Beyond Deep Throat: The Hidden Watergate Sources That Helped Topple a President (2014)

By Max Holland for Newsweek

 (~30 minutes)

The subject of anonymous sources always brings us back to the Bob Woodward and Carl Bernstein thriller, All the President's Men, and their legendary source, Deep Throat. In this piece, journalist Max Holland peeks into the greater Woodstein archives to unmask the other anonymice who help the Washington Post reporters advance the story, a process that redistributes credit for breaking the story.​

Classic Read curator Jack Shafer writes about media for Politico.

The Sunday Pod
from Jody Avirgan

   On The Media: Face The Racist Nation (iTunes)


This is a big month for new podcasts: Kobe Bryant has a kids show; HowStuffWorks seemingly debuts a new series every other day; Slow Burn is back. But this week’s recommendation is for one of my absolute standbys, and a re-run at that. The Guardian reporter Lois Beckett and the OTM staff put together a special last spring (that they just republished) on the roots of American racism. How white America has constructed race through media, religion, and more to preserve their own wealth and power, and why so much of this is so persistent in our culture, politics, and journalism today. This episode is a masterclass, in every sense.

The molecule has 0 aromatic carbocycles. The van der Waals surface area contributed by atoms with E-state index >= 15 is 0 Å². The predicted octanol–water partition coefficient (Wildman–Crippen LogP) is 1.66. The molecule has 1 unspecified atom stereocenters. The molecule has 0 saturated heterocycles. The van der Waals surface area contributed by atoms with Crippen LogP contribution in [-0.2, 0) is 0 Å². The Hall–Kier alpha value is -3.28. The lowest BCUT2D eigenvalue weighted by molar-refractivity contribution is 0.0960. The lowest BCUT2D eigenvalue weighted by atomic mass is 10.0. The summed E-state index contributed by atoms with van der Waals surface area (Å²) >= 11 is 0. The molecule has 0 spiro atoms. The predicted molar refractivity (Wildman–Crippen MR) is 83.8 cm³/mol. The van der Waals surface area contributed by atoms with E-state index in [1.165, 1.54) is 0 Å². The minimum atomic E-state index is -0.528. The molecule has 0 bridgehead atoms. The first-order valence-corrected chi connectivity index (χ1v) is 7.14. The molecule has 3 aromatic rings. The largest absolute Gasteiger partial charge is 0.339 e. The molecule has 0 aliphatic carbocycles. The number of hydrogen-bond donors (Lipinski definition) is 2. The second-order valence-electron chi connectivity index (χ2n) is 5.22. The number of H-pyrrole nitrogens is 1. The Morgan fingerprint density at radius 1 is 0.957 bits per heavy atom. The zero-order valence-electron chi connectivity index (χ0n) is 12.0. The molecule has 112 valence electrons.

Sunday Pod curator Jody Avirgan is the host of FiveThirtyEight's politics podcast and is heading up the new "30 for 30" podcast documentary series from ESPN.

The Fan Letter
from Jacob Jung

   A love letter to Houston's West Alabama Ice House


"I first visited West Alabama Ice House as a doe-eyed 22-year-old during the welcome week for my two-year stint with Teach for America, and I promptly fell in love. With its inviting picnic tables dotting the front, side, and rear of its sizable lot, “Walabama”—as it’s been dubbed by the regulars—is the place where the Montrose community comes together to socialize."

The Long View
from Justine Gubar

   The Absurdity of America’s Front Lawns
By Radiowest and Doug Fabrizio for The Atlantic

 

Michael Pollan narrates this examination of a curious American institution: the front lawn. Posted by The Atlantic, this provocative short made me realize I am a total aberration and have led a primarily lawnless life. Watch and you just may change your perception of the suburban ideal.

The Long View curator Justine Gubar is a former Vice President, News Narratives at Fusion and the author of Fanaticus: Mischief and Madness in the Modern Sports Fan. Reach out to Justine at justinegubar@mac.com if you have a suggestion for next week's long view.

The Sunday Still
from Patrick Farrell


Believers

With the recently released Nike ad featuring Colin Kaepernick sparking renewed debate, photographer Mark J. Rebilas left the field to pursue a national controversy. Shooting for Reuters, he captured it effectively with this image of a stadium security guard with her hand over her heart as Denver Broncos players Demaryius Thomas, left, and Brandon Marshall sit in silent protest during the national anthem prior to a pre-season game against the Arizona Cardinals at University of Phoenix Stadium on Aug. 30.